[Register of St. Osmund; Sarum Charters and Documents; William of Malmesbury's Gesta Regum, pp. 372. 375, and Gesta Pontificum, pp. 95, 183-4, 424, 428, Eadmer's Hist. Nov. pp. 72, 82 (all time in the Rolls Ser.); Wilkins's Concilia, i. 561, ii. 432, 613; Le Neve's Fasti Eccl. Angl. ii. 594; Wharton. Anglia Sacra, ii. 43; Peter of Bois, Ep. 138, ap. Migne., Patrologia, ccvii.; Jones Fasti Eccles. Sarisbariensis. pp. 39-42; Capgrave's Nova Legenda Anglia, pp. 247b to 251b; Journal of the British Archæological Association, xv. 27, 129; Hoare's Hist. of Wiltshire, vi. 18, 24, 137–48, 717; Hutchins's Dorset, i. 10; Cassan's Lives of the Bishops of Salisbury, pp. 109–20; Alban Butler's Lives of the Saints, ii. 979-80; Wiltshire Archæological Mag. xvii. 165–74; Hist. Litt. de la France, viii. 573–81; Godwin, De Præsulibus Angliæ, ed. Richardson, pp. 336–7; Foss's Judges of England, i. 44–5; Rock's Church of our Fathers as seen in St. Osmund's Rite for the Cathedral of Salisbury; Freeman's William Rufus.]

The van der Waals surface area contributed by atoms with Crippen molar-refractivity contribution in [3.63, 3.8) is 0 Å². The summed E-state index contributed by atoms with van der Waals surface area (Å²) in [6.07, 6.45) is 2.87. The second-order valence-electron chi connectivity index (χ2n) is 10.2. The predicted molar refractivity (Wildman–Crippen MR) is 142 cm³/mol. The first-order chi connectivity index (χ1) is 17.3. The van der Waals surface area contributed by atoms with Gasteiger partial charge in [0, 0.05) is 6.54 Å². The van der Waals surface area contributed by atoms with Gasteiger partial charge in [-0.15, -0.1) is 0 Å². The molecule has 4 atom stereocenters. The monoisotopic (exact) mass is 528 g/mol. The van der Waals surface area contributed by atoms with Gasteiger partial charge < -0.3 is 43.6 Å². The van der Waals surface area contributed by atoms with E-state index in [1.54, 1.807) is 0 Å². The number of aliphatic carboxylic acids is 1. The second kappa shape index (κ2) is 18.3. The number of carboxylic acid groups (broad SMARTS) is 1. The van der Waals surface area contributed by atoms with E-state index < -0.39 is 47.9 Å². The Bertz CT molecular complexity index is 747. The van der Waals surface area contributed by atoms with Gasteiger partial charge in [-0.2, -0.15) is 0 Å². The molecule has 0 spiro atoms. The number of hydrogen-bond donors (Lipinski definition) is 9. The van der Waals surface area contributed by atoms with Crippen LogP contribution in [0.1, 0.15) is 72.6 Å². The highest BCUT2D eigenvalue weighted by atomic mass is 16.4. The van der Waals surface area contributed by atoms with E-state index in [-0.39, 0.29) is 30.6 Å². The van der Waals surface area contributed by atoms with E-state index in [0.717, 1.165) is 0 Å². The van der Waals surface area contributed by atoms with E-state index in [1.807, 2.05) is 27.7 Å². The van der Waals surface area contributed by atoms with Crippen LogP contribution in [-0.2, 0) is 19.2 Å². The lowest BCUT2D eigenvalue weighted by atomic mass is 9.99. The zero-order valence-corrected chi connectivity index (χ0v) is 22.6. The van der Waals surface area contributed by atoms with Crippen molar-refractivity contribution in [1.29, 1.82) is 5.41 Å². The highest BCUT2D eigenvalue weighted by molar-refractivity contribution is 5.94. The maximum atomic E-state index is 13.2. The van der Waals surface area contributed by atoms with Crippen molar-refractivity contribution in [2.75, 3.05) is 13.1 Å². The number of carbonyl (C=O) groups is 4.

C. L. K.